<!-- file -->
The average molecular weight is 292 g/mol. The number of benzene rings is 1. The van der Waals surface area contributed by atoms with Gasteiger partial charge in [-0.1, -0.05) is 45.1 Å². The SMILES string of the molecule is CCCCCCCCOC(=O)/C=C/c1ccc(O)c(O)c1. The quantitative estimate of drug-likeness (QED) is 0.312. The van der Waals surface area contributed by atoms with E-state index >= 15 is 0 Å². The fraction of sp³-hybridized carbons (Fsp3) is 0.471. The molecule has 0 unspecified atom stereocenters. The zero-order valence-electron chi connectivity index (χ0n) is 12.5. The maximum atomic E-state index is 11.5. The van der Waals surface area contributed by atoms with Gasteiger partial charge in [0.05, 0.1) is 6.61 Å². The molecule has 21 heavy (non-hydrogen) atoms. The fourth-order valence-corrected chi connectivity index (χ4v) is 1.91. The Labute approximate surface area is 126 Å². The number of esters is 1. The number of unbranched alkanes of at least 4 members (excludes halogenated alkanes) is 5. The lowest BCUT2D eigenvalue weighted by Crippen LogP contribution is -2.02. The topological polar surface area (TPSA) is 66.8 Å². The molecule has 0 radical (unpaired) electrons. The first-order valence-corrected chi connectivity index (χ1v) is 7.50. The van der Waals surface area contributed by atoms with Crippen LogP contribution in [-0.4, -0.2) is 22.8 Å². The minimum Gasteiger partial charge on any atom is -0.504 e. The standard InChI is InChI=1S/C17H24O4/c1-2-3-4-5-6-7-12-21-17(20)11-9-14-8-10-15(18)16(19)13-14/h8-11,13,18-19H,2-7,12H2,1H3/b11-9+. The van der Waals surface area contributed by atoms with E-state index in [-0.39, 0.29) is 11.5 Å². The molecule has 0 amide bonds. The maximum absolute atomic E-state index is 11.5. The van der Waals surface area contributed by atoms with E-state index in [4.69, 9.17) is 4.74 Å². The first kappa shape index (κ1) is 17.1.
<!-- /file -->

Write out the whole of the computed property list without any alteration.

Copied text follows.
The average molecular weight is 292 g/mol. The number of benzene rings is 1. The van der Waals surface area contributed by atoms with Gasteiger partial charge in [-0.1, -0.05) is 45.1 Å². The SMILES string of the molecule is CCCCCCCCOC(=O)/C=C/c1ccc(O)c(O)c1. The quantitative estimate of drug-likeness (QED) is 0.312. The van der Waals surface area contributed by atoms with E-state index >= 15 is 0 Å². The fraction of sp³-hybridized carbons (Fsp3) is 0.471. The molecule has 0 unspecified atom stereocenters. The zero-order valence-electron chi connectivity index (χ0n) is 12.5. The maximum atomic E-state index is 11.5. The van der Waals surface area contributed by atoms with Gasteiger partial charge in [0.05, 0.1) is 6.61 Å². The molecule has 21 heavy (non-hydrogen) atoms. The fourth-order valence-corrected chi connectivity index (χ4v) is 1.91. The Labute approximate surface area is 126 Å². The number of esters is 1. The number of unbranched alkanes of at least 4 members (excludes halogenated alkanes) is 5. The lowest BCUT2D eigenvalue weighted by Crippen LogP contribution is -2.02. The topological polar surface area (TPSA) is 66.8 Å². The molecule has 0 radical (unpaired) electrons. The first-order valence-corrected chi connectivity index (χ1v) is 7.50. The van der Waals surface area contributed by atoms with Crippen LogP contribution in [-0.4, -0.2) is 22.8 Å². The minimum Gasteiger partial charge on any atom is -0.504 e. The standard InChI is InChI=1S/C17H24O4/c1-2-3-4-5-6-7-12-21-17(20)11-9-14-8-10-15(18)16(19)13-14/h8-11,13,18-19H,2-7,12H2,1H3/b11-9+. The van der Waals surface area contributed by atoms with E-state index in [-0.39, 0.29) is 11.5 Å². The molecule has 0 amide bonds. The maximum absolute atomic E-state index is 11.5. The van der Waals surface area contributed by atoms with E-state index in [4.69, 9.17) is 4.74 Å². The first kappa shape index (κ1) is 17.1.